The Davis-Bacon Act applies to contractors and subcontractors performing on federally funded or assisted contracts in excess of $2,000 for the construction, alteration, or repair (including painting and decorating) of public buildings or public works. The Act requires contractors and subcontractors to pay their workers no less than the locally prevailing wages and fringe benefits for work on similar projects in the area. The U.S. Department of Labor’s Wage and Hour Division is responsible for collecting wage data and determining the prevailing wage. Significantly, as a past DOL Office of the Inspector General report concluded, the methods used by the WHD to obtain survey data can allow for significant bias. In many cases, wage determinations are not based on surveys of wages paid to workers on private projects in the relevant locality, but on union wage scales. As a result, projects subject to the Davis-Bacon Act result in higher labor costs.
In March, the district court for the District of Columbia limited the application of the Davis-Bacon Act. In CCDC Office LLC v. U.S. Department of Labor, et al., 1:13-cv-00737 (March 31, 2014), the district court granted summary judgment to the District of Columbia and private developer. While the court rejected the DOL's ruling that the Davis-Bacon Act can be expanded to include privately funded projects, the case highlights the need to carefully assess risks related to redevelopment projects with public oversight and benefits.
The history of this case is long and tortured. In 2001, the District of Columbia decided to redevelop the site of the former Washington Convention Center, named CityCenterDC. The land is owned by the District of Columbia, concededly a public entity, but has been leased for 99 years to private developers. These private developers constructed a mixed-used development using only private funds. The occupants of the redevelopment are private entities, and the maintenance of the various buildings (condominium and apartment buildings, two office buildings, a hotel and retail establishments) will be paid from private funds.
In 2007, the District signed an Amended Development Agreement. In April 2008, the Carpenter’s Union, vying for higher labor wages on the project, asked the Mayor’s office whether the Davis-Bacon Act would be applied to the project. A deputy major responded that the Davis-Bacon Act did not apply to the project. The following year, the Carpenter’s Union requested a ruling from the Department of Labor as to whether the Davis-Bacon Act applied. On August 30, 2010, the DOL’s Chief of the Branch of Government Contracts in the Division of Enforcement Policy concluded that the Davis-Bacon Act did not apply to the project because it was not a “public work.” The Carpenter’s Union appealed the decision to the Acting Administrator of the Wage-Hour Division of the DOL, who reversed the Branch Chief in June 2011. The Acting Administrator also found that the District - and not the developers - were responsible for any increase in wages and fringe benefit costs. The developers appealed to the DOL’s Administrative Review Board (ARB). On April 30, 2013, the ARB upheld the Acting Administrator’s decision that the redevelopment project was a “public work,” but vacated his decision imposing any increased costs on the District. Significantly, the ARB concluded that CityCenterDC, a privately funded, occupied and maintained mix-use project of condominiums, apartments, offices, and retail stores located on a plot of land owned by the District of Columbia, constituted a “public work” within the meaning of the Davis-Bacon Act.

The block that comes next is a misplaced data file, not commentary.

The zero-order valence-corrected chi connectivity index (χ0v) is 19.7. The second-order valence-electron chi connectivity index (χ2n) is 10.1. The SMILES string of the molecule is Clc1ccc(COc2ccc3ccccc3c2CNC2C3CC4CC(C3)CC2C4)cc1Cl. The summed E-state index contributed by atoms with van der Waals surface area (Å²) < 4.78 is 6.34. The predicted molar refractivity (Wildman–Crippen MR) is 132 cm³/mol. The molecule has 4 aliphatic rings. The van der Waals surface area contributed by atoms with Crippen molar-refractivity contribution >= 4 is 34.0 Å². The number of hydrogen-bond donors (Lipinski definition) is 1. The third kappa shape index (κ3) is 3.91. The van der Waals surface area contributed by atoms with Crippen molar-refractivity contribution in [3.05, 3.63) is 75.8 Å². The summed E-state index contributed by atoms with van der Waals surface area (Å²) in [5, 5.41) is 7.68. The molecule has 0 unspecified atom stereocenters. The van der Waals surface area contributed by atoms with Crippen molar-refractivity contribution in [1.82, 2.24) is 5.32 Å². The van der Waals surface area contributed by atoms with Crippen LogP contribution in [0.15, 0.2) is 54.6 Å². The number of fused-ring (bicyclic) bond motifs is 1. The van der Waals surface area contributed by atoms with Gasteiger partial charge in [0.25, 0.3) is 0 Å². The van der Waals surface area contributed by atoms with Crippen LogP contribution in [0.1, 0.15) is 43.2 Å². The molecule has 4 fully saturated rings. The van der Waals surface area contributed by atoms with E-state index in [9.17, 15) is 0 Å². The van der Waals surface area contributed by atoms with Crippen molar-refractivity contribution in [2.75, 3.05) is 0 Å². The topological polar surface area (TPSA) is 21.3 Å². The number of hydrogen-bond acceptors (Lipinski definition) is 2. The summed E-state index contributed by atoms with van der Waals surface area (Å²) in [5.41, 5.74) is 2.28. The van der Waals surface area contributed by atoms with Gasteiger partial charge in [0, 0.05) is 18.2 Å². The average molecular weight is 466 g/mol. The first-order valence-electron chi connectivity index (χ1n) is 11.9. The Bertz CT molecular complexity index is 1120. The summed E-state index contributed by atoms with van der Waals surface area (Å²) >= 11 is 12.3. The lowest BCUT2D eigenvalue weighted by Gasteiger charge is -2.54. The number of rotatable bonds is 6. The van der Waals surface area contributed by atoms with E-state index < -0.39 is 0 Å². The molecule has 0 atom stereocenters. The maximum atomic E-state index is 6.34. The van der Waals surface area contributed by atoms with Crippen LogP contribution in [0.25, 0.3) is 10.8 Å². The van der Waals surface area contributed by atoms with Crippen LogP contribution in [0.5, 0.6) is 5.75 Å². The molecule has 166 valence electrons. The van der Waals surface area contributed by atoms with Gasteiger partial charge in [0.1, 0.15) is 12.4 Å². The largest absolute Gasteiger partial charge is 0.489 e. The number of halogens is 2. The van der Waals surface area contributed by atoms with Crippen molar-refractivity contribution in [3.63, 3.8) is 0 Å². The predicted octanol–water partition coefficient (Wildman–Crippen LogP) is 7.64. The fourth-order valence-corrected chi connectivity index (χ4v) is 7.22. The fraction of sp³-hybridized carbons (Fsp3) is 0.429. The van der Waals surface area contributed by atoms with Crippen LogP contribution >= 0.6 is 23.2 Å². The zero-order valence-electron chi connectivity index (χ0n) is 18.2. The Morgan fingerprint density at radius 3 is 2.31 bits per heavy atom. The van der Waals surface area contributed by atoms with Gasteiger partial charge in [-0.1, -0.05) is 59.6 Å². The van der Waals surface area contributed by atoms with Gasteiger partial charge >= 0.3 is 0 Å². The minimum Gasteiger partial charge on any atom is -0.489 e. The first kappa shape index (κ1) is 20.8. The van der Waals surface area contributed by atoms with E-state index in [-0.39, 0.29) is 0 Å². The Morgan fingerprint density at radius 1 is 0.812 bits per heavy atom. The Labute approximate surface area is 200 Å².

On May 20, 2013, the District filed a federal lawsuit seeking judicial review of the ARB’s decision. In March 2014, the district court reversed the ARB’s decision and granted summary judgment in favor of the District and private developer. According to the court, under the plain language of the Davis-Bacon Act, a redevelopment project funded entirely by private funds for use by private individuals and entities was not a “public work.” The court rejected the DOL’s claim that Davis-Bacon should apply merely because of the District’s role in planning and oversight of the project or because of the project’s incidental benefits to the public. According to the court, whether or not the project ultimately serves the public interest is not the test for Davis-Bacon Act coverage.
The court’s ruling is expected to save the District and/or private developers an estimated $20 million in prevailing wage costs.
The D.C. district court is the first court to address this issue. As governments seek public-private partnerships to revitalize infrastructure, the bright lines between public works and private enterprise may blur. For now, developers should keep a few key points in mind:
- Developers should weigh the relative value of the partial public funding of projects to determine whether a small grant from the federal government is worth the potential increase in labor costs if the Davis-Bacon Act is deemed to apply to the project.
- Developers should assess the implications of leasing to public tenants.
- Developers who sign project labor agreements (PLA) agreeing to use only union labor may not experience increased costs if the Act is later determined to apply (since they have already agreed to pay union scale). These agreements, however, are highly controversial and may not be permitted in all jurisdictions. Developers should consider whether the benefits afforded by such agreements in terms of labor stability outweigh the significant disadvantages of committing to use only union labor.
- For those projects covered by the Act, noncompliance may be grounds for termination of the contract, debarment, and other penalties.
- Whether various states which have enacted their own version of the Davis-Bacon Act will follow the court’s decision in CCDC Office LLC remains to be seen.